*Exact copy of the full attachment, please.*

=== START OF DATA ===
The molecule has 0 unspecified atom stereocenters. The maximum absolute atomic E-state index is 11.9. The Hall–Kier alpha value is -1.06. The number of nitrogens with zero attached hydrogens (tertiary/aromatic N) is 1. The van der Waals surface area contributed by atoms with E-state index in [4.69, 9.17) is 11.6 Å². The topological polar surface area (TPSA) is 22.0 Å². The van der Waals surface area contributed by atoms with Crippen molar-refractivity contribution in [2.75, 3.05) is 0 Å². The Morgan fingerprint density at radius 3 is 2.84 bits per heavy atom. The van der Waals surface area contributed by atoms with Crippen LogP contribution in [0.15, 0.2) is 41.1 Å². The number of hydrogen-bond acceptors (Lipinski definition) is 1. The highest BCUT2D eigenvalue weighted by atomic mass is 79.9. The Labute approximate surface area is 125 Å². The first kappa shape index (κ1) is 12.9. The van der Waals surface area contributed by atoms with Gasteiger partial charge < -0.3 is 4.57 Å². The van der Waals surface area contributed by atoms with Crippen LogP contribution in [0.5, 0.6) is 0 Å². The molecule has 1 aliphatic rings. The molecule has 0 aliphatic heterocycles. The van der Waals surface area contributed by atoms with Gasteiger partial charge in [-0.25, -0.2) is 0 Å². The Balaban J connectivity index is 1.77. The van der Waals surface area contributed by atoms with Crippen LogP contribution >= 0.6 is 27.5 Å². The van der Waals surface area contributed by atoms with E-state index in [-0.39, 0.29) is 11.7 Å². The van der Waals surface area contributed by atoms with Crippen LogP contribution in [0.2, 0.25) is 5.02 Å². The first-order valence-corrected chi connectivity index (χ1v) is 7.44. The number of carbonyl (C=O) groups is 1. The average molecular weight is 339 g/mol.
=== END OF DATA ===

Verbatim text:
The molecule has 0 unspecified atom stereocenters. The maximum absolute atomic E-state index is 11.9. The Hall–Kier alpha value is -1.06. The number of nitrogens with zero attached hydrogens (tertiary/aromatic N) is 1. The van der Waals surface area contributed by atoms with E-state index in [4.69, 9.17) is 11.6 Å². The topological polar surface area (TPSA) is 22.0 Å². The van der Waals surface area contributed by atoms with Crippen molar-refractivity contribution in [2.75, 3.05) is 0 Å². The Morgan fingerprint density at radius 3 is 2.84 bits per heavy atom. The van der Waals surface area contributed by atoms with Crippen LogP contribution in [0.15, 0.2) is 41.1 Å². The number of hydrogen-bond acceptors (Lipinski definition) is 1. The highest BCUT2D eigenvalue weighted by atomic mass is 79.9. The Labute approximate surface area is 125 Å². The first kappa shape index (κ1) is 12.9. The van der Waals surface area contributed by atoms with Gasteiger partial charge < -0.3 is 4.57 Å². The van der Waals surface area contributed by atoms with Crippen LogP contribution in [0.5, 0.6) is 0 Å². The molecule has 1 aliphatic rings. The molecule has 0 aliphatic heterocycles. The van der Waals surface area contributed by atoms with Gasteiger partial charge in [-0.25, -0.2) is 0 Å². The Balaban J connectivity index is 1.77. The van der Waals surface area contributed by atoms with Crippen LogP contribution >= 0.6 is 27.5 Å². The van der Waals surface area contributed by atoms with E-state index in [-0.39, 0.29) is 11.7 Å². The van der Waals surface area contributed by atoms with Crippen LogP contribution in [0.2, 0.25) is 5.02 Å². The first-order valence-corrected chi connectivity index (χ1v) is 7.44. The number of carbonyl (C=O) groups is 1. The average molecular weight is 339 g/mol.